Dickens had her Sun and Mercury in Taurus, and it shows in the book in the abundance of earthy qualities. She does not shirk from the ugliness, the squalor, the vulgarity (especially in the earlier chapters, and very much in contrast to the light-hearted title). There is drabness and dreariness pervading the pages - very much in line with the other Dickens - but where Charles aimed at grotesque and caricatural effects, Monica almost goes for downright freakishness, sometimes near-horror. It is the world of the Ealing comedies, and just as addictive, but strictly the underside of it.

Wednesday, July 13, 2011

Old Hall, New Hall (1956) by Michael Innes

Noseless himself, he brings here noseless blocks,
To show what time has wrought and what the pox.

Ignoring S. S. Van Dine, Innes would devise a mystery without a corpse whenever he could. This is one of them, except there is a corpse in it, in a twist that Chesterton would not have disowned. But the story is not one of detection, being instead centred on a treasure hunt. It breaks another major Van Dine rule, of course, - the one that everybody breaks. The way the protagonist's perception of his love interest changes over the course of the book is not unsubtly drawn, though Innes remains ultimately loyal to his underachieving philosophy. Much of the story is brisk and pleasant, but it bogs down in the middle with a series of long letters from a lady who lived in the first half of the XIX Century: a sort of Jane Austen pastiche, presumably quite well done because as mind-bogglingly tedious as the original. At one point, though, the lady amusingly mentions her brother who's travelling in the Caucasus, in the environs of Ordzhonikidze. But that is not enough to offset phrases like It was at this point that I began - and that with some indignation - to smoke the Duke of Nesfield. The modern part has some better compensations: a couple of typically eccentric academics and the protagonist's novel in the manner of Kafka, called The Examination, in which the main character, C., is unable to discover whether he is the examiner or the examined.

Monday, July 11, 2011

A Villa in France (1982) by J. I. M. Stewart

Stewart, a brilliant writer who somehow failed to quite make the top grade, wrote this late novel about a, well, clever writer with an inferiority complex. Stuck at what may have been a critical point in his development, there is an event which may or may not have contributed to his failure, and which he cannot forget. So he devises a little posthumous experiment - a prank - a hoax - perhaps a revenge. The set-up is brilliant and much subtler than the brief summary can indicate. The pay-off may be a let-down, but then again, maybe it was meant to be. Maybe the point is that life does not allow things to pay off in the ways we intend. Or, perhaps, that you must be a better writer to plan a better revenge. In fact, unfulfillment is the fate of virtually every character in the book. The heroine's father keeps planning a book on the mystery of Time (he reads Dunne at some point), but all he manages is an anthology of classical excerpts on the subject. The heroine herself is almost tragic in her progress from a precocious 9-year-old to a quiet, ordinary middle age. But is progress the right word? In a wry, very Innes-like scene, the father makes a naïve point about Time always flowing in the same direction. But the book perhaps suggest that while time flows forward, the characters pale into insignificance instead of developing their potential. I am not quite sure this was the author's intention, but the effect is unmistakable, and dispiriting.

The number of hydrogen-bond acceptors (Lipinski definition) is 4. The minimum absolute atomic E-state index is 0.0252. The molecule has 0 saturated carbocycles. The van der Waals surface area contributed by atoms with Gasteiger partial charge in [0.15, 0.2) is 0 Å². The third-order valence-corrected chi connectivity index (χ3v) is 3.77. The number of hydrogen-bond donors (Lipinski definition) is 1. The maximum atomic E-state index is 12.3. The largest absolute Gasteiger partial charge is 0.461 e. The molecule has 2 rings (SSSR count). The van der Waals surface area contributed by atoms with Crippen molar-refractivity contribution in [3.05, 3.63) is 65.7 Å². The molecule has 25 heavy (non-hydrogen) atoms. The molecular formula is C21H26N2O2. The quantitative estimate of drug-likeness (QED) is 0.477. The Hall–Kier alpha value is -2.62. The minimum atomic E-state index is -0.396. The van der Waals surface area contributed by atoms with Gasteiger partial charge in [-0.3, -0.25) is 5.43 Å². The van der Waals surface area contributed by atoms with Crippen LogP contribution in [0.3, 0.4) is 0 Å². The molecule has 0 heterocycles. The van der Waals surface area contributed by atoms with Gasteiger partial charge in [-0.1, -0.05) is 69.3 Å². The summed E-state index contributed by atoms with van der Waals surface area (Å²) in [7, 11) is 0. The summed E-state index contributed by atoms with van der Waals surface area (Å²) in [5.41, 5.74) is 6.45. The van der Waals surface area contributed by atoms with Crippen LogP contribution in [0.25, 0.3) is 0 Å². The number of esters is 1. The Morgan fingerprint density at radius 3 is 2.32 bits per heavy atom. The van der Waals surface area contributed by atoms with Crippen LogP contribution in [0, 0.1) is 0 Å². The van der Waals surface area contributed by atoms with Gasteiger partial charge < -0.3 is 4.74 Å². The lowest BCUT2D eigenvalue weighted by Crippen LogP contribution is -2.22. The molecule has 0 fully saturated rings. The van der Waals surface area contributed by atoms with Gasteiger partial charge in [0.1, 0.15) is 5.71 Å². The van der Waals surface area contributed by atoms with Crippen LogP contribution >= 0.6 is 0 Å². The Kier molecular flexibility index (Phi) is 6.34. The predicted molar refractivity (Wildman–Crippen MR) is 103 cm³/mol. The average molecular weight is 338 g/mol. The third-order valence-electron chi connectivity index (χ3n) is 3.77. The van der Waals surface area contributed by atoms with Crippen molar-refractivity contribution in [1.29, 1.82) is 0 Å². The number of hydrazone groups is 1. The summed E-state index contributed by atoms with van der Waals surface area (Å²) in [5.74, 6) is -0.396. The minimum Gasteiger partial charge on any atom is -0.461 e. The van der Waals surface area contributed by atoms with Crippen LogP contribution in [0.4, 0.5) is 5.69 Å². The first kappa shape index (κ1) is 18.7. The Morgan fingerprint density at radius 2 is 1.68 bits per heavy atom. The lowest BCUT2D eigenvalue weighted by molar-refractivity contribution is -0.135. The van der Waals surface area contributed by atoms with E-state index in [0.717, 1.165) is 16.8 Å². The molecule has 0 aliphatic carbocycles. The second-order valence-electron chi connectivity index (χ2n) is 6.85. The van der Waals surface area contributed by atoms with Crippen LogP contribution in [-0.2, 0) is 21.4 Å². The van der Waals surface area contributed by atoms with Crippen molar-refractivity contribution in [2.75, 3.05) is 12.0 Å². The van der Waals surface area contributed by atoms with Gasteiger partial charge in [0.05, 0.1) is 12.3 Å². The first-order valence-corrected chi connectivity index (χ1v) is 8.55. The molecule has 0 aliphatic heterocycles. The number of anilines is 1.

The mechanics of the plot are curiously similar to the other two Stewart novels that I've read. In all three, the hidden springs of the action are connected to some family skeletons. It isn't much of a spoiler to say that homosexuality is what rattles in the cupboard, or shall we say closet, here. 'It does seem such rotten luck, to be made that way,' is the heroine's verdict.

Friday, July 08, 2011

Friends at Court (1956) by Henry Cecil

Legal wranglings in a perfect world where everybody's decent including the criminals, and justice is certain to triumph. Rather flimsy but extremely enjoyable. The literary equivalent of the better sort of British film comedies from the 50s. Also, I suppose, a kind of Wodehouse substitute for people who, like me, can't stand Wodehouse.